Understory plant community responses to hazardous fuels reduction treatments in pinyon-juniper woodlands of Arizona, USA.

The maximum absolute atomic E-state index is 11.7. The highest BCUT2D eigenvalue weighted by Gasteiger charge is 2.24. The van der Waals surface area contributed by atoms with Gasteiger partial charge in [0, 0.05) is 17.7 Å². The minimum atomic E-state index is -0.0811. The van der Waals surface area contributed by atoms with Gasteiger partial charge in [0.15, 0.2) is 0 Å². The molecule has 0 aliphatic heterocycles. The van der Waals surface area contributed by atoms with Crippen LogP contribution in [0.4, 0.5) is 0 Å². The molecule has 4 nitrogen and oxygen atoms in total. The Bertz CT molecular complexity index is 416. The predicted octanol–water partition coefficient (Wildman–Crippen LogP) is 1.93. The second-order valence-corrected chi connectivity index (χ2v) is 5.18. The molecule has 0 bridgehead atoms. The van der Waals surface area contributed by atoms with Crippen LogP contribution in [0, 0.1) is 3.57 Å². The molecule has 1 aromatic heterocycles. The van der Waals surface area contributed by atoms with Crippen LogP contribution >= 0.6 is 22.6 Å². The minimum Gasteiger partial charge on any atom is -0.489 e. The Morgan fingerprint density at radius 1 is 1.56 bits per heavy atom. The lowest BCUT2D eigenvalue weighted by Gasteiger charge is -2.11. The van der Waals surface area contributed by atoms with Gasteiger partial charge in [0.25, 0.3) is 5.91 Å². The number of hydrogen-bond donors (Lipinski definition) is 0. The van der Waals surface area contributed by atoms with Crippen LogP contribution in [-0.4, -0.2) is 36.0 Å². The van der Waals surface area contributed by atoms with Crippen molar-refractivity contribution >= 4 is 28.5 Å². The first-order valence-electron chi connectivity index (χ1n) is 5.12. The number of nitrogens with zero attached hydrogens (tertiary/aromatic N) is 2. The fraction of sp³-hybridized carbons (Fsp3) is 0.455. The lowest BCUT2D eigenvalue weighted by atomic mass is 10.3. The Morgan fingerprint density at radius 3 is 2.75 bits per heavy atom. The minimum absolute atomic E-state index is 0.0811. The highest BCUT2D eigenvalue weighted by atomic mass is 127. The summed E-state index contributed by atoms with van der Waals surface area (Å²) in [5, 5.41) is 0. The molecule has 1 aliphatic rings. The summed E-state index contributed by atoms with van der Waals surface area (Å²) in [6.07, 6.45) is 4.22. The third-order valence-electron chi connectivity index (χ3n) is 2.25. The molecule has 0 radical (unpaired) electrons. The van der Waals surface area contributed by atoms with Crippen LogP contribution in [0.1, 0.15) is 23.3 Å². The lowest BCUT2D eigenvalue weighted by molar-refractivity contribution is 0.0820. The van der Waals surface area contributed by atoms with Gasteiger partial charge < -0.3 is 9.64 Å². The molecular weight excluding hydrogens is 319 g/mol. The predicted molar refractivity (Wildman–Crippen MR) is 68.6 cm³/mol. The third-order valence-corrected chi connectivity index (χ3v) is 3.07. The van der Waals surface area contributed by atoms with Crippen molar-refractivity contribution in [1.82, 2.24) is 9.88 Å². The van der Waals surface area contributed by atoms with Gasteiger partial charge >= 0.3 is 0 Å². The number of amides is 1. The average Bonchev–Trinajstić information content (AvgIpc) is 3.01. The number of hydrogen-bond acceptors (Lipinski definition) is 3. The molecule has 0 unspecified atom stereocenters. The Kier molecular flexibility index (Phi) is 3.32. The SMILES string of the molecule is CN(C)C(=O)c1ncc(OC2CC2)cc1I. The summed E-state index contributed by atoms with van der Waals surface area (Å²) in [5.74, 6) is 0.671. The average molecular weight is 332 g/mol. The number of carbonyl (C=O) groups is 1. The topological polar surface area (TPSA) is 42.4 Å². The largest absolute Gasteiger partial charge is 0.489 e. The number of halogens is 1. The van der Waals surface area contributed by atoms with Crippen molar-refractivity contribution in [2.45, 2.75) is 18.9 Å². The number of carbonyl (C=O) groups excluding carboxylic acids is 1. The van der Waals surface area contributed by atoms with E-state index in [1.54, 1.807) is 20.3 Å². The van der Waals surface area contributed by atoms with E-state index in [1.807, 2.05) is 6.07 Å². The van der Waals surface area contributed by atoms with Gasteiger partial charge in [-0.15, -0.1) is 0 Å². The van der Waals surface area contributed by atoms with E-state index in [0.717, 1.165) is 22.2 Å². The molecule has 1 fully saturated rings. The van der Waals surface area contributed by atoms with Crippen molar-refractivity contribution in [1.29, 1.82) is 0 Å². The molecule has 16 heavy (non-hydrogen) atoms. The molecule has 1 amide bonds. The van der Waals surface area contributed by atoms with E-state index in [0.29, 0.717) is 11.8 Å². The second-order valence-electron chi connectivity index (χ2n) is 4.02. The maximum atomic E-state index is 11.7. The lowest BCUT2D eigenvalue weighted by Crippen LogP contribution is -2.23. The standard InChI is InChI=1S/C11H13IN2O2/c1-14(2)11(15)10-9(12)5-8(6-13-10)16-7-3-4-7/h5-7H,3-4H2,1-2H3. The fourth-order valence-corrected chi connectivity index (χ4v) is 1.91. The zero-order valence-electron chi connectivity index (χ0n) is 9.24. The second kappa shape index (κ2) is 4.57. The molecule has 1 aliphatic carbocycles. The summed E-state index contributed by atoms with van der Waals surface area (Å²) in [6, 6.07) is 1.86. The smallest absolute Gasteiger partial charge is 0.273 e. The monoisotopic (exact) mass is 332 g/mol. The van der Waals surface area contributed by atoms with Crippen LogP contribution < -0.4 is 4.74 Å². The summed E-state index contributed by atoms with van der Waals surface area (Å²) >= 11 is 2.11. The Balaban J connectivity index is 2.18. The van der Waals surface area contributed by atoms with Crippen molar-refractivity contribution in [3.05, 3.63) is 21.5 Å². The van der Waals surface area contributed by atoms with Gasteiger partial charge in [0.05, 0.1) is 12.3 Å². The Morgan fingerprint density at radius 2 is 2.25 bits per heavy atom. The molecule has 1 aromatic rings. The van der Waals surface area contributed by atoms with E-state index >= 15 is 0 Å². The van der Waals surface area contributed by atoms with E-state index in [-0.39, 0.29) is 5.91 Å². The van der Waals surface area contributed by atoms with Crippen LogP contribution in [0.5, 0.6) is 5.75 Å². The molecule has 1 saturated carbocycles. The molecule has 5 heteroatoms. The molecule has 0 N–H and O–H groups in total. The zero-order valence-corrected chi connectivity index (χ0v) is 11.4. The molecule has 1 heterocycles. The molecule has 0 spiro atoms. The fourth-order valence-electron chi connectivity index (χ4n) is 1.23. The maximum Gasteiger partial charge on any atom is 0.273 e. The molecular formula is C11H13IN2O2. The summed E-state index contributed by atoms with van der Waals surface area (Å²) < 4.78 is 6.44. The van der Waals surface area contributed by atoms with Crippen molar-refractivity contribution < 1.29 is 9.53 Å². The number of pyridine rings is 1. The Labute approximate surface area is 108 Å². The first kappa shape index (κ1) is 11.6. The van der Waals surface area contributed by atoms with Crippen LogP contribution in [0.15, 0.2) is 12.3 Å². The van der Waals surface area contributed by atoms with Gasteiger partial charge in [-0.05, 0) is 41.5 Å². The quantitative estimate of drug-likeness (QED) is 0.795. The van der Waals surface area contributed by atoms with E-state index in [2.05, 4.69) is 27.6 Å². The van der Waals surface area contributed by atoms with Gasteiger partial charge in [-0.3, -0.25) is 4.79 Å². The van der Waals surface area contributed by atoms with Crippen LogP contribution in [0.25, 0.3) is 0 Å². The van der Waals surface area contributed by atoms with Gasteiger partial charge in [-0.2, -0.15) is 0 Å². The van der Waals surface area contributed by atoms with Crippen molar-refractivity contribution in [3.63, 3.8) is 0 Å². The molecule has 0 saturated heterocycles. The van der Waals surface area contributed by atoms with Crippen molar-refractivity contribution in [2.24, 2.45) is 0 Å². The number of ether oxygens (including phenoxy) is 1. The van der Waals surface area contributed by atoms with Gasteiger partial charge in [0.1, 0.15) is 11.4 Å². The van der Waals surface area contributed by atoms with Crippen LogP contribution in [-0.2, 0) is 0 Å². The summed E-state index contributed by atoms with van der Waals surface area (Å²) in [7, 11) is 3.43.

Although hazardous fuels reduction projects are being implemented widely in dry forests of the western United States, information concerning ecological responses of pinyon-juniper woodlands to fuels treatments is minimal. In this study we used a randomized block experimental design to investigate effects of fuels treatments on understory responses at a pinyon-juniper woodland site in northern Arizona. Treatment alternatives replicated (n=12) on 1-ha units across the 760-ha site were thinning from below (Thin), prescribed burning, (Burn), thinning followed by prescribed burning (Thin+Burn), and untreated controls (Control). We measured cover of vascular plant species, biological soil crust, and forest floor substrate prior to treatment and one year, 2 years, and five years post-treatment. After five years, Thin and Thin+Burn plots showed statistically similar total plant cover but both showed significantly greater cover than Burn and Control plots. Cover increases on Thin+Burn plots were driven mainly by annual forb and nonnative species groups. Graminoid species with the C4 photosynthetic pathway showed significantly greater cover in all treatment groups compared with Control plots. Burning alone tended to reduce shrub cover whereas thinning alone tended to increase shrub cover. We found no significant effects of treatment on cover of biological soil crust or bare soil. Regression analysis showed significant negative relationships between total understory plant cover and overstory canopy cover on burned and unburned plots. We found no significant effect of treatment on species richness over the measurement period. We observed 124 taxa in total, and mean richness ranged from 31.8 to 36.8 species per 500 m2 in 2011. Similar to results for plant cover, we found significantly greater numbers of annual forb species in Thin+Burn compared with Control plots and significantly greater numbers of nonnative species in Thin+Burn compared with all other treatment groups. Permutational multivariate analysis of variance showed no significant differences in overall plant community composition among treatments. These results indicate that fuel reduction treatments on woodland sites may not dramatically affect understory abundance or composition within five years. Although treatments did not significantly differ in cover of biological soil crust or bare soil - indicators of ecosystem function - our results showed that thinning treatments followed by prescribed fire led to increases in cover of nonnative plant species.